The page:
End of an era at KLOS: Jim Ladd out

jim-ladd-klos.jpgLegendary Los Angeles radio personality Jim Ladd has reportedly been dropped at KLOS (95.5 FM), Gary Lycan reports in the Orange County Register, citing a "reputable radio online newsletter." Lycan describes the exit of Ladd as "part of the first cuts Cumulus Media is making since it took over Citadel stations KLOS and KABC/790 AM." According to Lycan, KLOS program director and afternoon host Bob Buchmann also is out, plus other staffers at KLOS and KABC.

"Ladd was doing late nights at the station and was considered the last truly freeform DJ in the country. Ladd joined KLOS in 1997," says the site FMQB. Here's what KLOS' own site says about Ladd:

Unlike most of his contemporaries whose playlists are strictly regulated and delegated, Jim personally selects every song he plays on his show. Station management gives him complete control over the show's content. He combines music with atmospheric sound samples and social commentary, often inviting listeners to participate on the air. Most of his music sets center around a theme or story-line....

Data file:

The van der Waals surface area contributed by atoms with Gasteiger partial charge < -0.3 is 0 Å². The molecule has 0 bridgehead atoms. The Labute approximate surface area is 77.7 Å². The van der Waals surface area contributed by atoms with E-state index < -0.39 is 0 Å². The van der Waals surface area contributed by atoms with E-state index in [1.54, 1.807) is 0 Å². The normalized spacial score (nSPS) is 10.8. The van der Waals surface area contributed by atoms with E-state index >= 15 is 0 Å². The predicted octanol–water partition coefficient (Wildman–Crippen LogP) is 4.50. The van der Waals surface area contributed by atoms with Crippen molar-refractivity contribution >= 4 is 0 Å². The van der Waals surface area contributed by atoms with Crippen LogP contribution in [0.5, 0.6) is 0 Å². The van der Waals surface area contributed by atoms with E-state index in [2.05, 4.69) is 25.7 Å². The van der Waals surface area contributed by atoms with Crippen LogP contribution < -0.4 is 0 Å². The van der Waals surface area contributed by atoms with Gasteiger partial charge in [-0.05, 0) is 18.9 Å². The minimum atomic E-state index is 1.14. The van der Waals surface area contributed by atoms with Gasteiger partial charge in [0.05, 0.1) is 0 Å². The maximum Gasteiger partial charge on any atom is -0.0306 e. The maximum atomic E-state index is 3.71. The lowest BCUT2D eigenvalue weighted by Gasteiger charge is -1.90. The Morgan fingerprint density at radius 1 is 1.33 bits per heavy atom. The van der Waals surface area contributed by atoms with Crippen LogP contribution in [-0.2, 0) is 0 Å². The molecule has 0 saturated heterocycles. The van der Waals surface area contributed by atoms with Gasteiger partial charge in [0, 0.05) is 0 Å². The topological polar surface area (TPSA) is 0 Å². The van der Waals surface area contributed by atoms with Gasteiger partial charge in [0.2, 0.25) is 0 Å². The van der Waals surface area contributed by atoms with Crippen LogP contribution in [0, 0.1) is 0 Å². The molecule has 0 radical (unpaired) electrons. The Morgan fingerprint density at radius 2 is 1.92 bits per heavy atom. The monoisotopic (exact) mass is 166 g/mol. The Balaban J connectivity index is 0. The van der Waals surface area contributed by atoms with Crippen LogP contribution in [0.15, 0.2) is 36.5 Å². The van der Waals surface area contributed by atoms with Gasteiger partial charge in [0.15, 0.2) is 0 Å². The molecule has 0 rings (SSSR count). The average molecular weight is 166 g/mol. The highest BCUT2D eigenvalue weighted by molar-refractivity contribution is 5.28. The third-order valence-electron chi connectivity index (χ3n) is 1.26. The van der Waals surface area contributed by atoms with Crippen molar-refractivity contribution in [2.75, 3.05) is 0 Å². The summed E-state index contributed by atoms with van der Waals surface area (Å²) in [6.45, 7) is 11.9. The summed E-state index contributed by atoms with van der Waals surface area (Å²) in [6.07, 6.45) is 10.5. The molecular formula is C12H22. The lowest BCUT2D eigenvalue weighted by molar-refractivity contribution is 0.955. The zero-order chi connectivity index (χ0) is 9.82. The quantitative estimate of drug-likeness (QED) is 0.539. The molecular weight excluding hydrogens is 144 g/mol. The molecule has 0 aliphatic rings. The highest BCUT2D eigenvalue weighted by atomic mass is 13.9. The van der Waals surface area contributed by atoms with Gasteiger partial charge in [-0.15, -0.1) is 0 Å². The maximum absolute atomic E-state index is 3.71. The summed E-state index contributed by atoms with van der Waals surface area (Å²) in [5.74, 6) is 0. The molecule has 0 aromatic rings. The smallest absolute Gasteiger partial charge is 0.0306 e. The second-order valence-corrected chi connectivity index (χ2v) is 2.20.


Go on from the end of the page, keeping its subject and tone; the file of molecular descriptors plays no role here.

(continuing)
Jim began his career in 1969 at KNAC a rock oriented Long Beach station. In 1971 he moved to Los Angeles station KLOS. 1974 would find him leaving KLOS and joining KMET, a free form rock and roll format where he stayed through most of the 80's. At that time he was also hosting and producing Innerview, an hour-long nationally syndicated interview program.

Free form rock and roll all came to a screeching halt when the plug was pulled on KMET in 1987. With free form all but gone, there were very few options left in radio for free form deejays. Fortunately, for Jim, at about the time that KMET was pulled off the air, he got a call from his old friend Roger Waters of Pink Floyd fame to appear on Roger's second solo album "Radio K.A.O.S.". For the album, Jim played the part of the rebel DJ and performed this role for the world tour and MTV videos.

In 1991, Jim became a "real" DJ again on the classic rock station, KLSX. That same year, his book "Radio Waves" hit the bookstands. The book was written to both commemorate free form radio and recount how it came to an end.

Ladd received a star on the Hollywood Walk of Fame (at 7018 Hollywood Boulevard) in 2005.

KLOS photo


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